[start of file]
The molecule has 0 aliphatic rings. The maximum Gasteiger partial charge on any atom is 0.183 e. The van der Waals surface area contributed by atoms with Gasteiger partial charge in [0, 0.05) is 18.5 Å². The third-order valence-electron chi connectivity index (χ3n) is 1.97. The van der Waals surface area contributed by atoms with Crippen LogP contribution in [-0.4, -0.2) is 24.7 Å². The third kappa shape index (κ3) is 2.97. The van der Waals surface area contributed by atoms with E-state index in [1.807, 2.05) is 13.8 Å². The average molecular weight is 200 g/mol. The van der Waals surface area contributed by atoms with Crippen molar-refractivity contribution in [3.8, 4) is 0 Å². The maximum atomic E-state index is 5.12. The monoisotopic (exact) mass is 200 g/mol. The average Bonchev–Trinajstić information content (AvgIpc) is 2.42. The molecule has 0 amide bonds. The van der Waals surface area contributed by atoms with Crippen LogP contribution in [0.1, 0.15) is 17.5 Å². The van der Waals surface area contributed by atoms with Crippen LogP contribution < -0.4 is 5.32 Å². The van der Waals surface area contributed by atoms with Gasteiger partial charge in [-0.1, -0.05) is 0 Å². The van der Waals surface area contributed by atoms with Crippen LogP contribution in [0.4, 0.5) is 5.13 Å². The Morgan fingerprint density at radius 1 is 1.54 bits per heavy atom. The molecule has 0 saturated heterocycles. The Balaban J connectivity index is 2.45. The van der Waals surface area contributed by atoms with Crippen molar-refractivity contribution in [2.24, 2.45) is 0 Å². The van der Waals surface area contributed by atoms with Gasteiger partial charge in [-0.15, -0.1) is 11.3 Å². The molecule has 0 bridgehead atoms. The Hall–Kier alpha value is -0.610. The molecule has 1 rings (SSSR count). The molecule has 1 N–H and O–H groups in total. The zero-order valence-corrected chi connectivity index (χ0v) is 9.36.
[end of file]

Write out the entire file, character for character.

The molecule has 0 aliphatic rings. The maximum Gasteiger partial charge on any atom is 0.183 e. The van der Waals surface area contributed by atoms with Gasteiger partial charge in [0, 0.05) is 18.5 Å². The third-order valence-electron chi connectivity index (χ3n) is 1.97. The van der Waals surface area contributed by atoms with Crippen LogP contribution in [-0.4, -0.2) is 24.7 Å². The third kappa shape index (κ3) is 2.97. The van der Waals surface area contributed by atoms with E-state index in [1.807, 2.05) is 13.8 Å². The average molecular weight is 200 g/mol. The van der Waals surface area contributed by atoms with Crippen molar-refractivity contribution in [3.8, 4) is 0 Å². The maximum atomic E-state index is 5.12. The monoisotopic (exact) mass is 200 g/mol. The average Bonchev–Trinajstić information content (AvgIpc) is 2.42. The molecule has 0 amide bonds. The van der Waals surface area contributed by atoms with Crippen LogP contribution in [0.1, 0.15) is 17.5 Å². The van der Waals surface area contributed by atoms with Crippen LogP contribution < -0.4 is 5.32 Å². The van der Waals surface area contributed by atoms with Gasteiger partial charge in [-0.1, -0.05) is 0 Å². The van der Waals surface area contributed by atoms with Crippen LogP contribution in [0.4, 0.5) is 5.13 Å². The Morgan fingerprint density at radius 1 is 1.54 bits per heavy atom. The molecule has 0 saturated heterocycles. The Balaban J connectivity index is 2.45. The van der Waals surface area contributed by atoms with Crippen molar-refractivity contribution in [2.24, 2.45) is 0 Å². The van der Waals surface area contributed by atoms with Gasteiger partial charge in [-0.15, -0.1) is 11.3 Å². The molecule has 0 bridgehead atoms. The Hall–Kier alpha value is -0.610. The molecule has 1 rings (SSSR count). The molecule has 1 N–H and O–H groups in total. The zero-order valence-corrected chi connectivity index (χ0v) is 9.36.